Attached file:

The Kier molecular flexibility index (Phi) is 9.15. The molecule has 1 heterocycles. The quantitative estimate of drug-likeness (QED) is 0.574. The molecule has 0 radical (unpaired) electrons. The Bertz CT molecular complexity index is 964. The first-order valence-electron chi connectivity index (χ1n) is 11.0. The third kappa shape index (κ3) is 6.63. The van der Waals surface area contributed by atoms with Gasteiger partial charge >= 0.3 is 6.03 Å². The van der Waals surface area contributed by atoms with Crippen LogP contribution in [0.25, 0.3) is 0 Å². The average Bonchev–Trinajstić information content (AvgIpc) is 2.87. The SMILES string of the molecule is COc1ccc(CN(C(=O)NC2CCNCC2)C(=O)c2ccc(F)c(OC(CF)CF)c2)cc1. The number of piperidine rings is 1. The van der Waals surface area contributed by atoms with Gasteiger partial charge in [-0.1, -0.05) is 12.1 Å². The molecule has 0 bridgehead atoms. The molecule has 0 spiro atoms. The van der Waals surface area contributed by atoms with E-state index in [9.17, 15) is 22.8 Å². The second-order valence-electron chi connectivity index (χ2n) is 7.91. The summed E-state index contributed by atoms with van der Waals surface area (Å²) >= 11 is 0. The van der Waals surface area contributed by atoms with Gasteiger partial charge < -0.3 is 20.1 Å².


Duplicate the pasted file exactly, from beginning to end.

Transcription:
The Kier molecular flexibility index (Phi) is 9.15. The molecule has 1 heterocycles. The quantitative estimate of drug-likeness (QED) is 0.574. The molecule has 0 radical (unpaired) electrons. The Bertz CT molecular complexity index is 964. The first-order valence-electron chi connectivity index (χ1n) is 11.0. The third kappa shape index (κ3) is 6.63. The van der Waals surface area contributed by atoms with Gasteiger partial charge >= 0.3 is 6.03 Å². The van der Waals surface area contributed by atoms with Crippen LogP contribution in [0.25, 0.3) is 0 Å². The average Bonchev–Trinajstić information content (AvgIpc) is 2.87. The SMILES string of the molecule is COc1ccc(CN(C(=O)NC2CCNCC2)C(=O)c2ccc(F)c(OC(CF)CF)c2)cc1. The number of piperidine rings is 1. The van der Waals surface area contributed by atoms with Gasteiger partial charge in [-0.1, -0.05) is 12.1 Å². The molecule has 0 bridgehead atoms. The molecule has 0 spiro atoms. The van der Waals surface area contributed by atoms with E-state index in [9.17, 15) is 22.8 Å². The second-order valence-electron chi connectivity index (χ2n) is 7.91. The summed E-state index contributed by atoms with van der Waals surface area (Å²) >= 11 is 0. The van der Waals surface area contributed by atoms with Gasteiger partial charge < -0.3 is 20.1 Å².